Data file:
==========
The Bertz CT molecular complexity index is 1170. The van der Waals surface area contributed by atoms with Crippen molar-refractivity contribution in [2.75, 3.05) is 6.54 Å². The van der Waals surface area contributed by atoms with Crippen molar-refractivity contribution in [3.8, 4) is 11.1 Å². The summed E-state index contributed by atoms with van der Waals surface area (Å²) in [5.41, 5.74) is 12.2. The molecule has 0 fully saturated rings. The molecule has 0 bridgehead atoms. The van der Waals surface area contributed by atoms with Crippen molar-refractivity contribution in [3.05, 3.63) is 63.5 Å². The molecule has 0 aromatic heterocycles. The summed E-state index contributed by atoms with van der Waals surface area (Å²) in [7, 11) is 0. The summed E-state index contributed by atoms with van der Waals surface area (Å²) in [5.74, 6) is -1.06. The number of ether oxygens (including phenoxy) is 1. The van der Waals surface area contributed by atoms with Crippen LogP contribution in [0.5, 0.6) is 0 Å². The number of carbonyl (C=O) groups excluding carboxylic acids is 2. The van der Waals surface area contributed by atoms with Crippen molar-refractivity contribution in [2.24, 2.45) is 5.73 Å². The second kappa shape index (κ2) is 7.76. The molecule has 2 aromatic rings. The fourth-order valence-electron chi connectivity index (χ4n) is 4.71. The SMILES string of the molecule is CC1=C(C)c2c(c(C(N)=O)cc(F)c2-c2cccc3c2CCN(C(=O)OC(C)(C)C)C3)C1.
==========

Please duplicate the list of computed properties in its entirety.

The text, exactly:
The Bertz CT molecular complexity index is 1170. The van der Waals surface area contributed by atoms with Crippen molar-refractivity contribution in [2.75, 3.05) is 6.54 Å². The van der Waals surface area contributed by atoms with Crippen molar-refractivity contribution in [3.8, 4) is 11.1 Å². The summed E-state index contributed by atoms with van der Waals surface area (Å²) in [5.41, 5.74) is 12.2. The molecule has 0 fully saturated rings. The molecule has 0 bridgehead atoms. The van der Waals surface area contributed by atoms with Crippen molar-refractivity contribution in [3.05, 3.63) is 63.5 Å². The molecule has 0 aromatic heterocycles. The summed E-state index contributed by atoms with van der Waals surface area (Å²) in [7, 11) is 0. The summed E-state index contributed by atoms with van der Waals surface area (Å²) in [5.74, 6) is -1.06. The number of ether oxygens (including phenoxy) is 1. The van der Waals surface area contributed by atoms with Crippen LogP contribution in [0.5, 0.6) is 0 Å². The number of carbonyl (C=O) groups excluding carboxylic acids is 2. The van der Waals surface area contributed by atoms with Crippen molar-refractivity contribution in [2.24, 2.45) is 5.73 Å². The second kappa shape index (κ2) is 7.76. The molecule has 2 aromatic rings. The fourth-order valence-electron chi connectivity index (χ4n) is 4.71. The SMILES string of the molecule is CC1=C(C)c2c(c(C(N)=O)cc(F)c2-c2cccc3c2CCN(C(=O)OC(C)(C)C)C3)C1.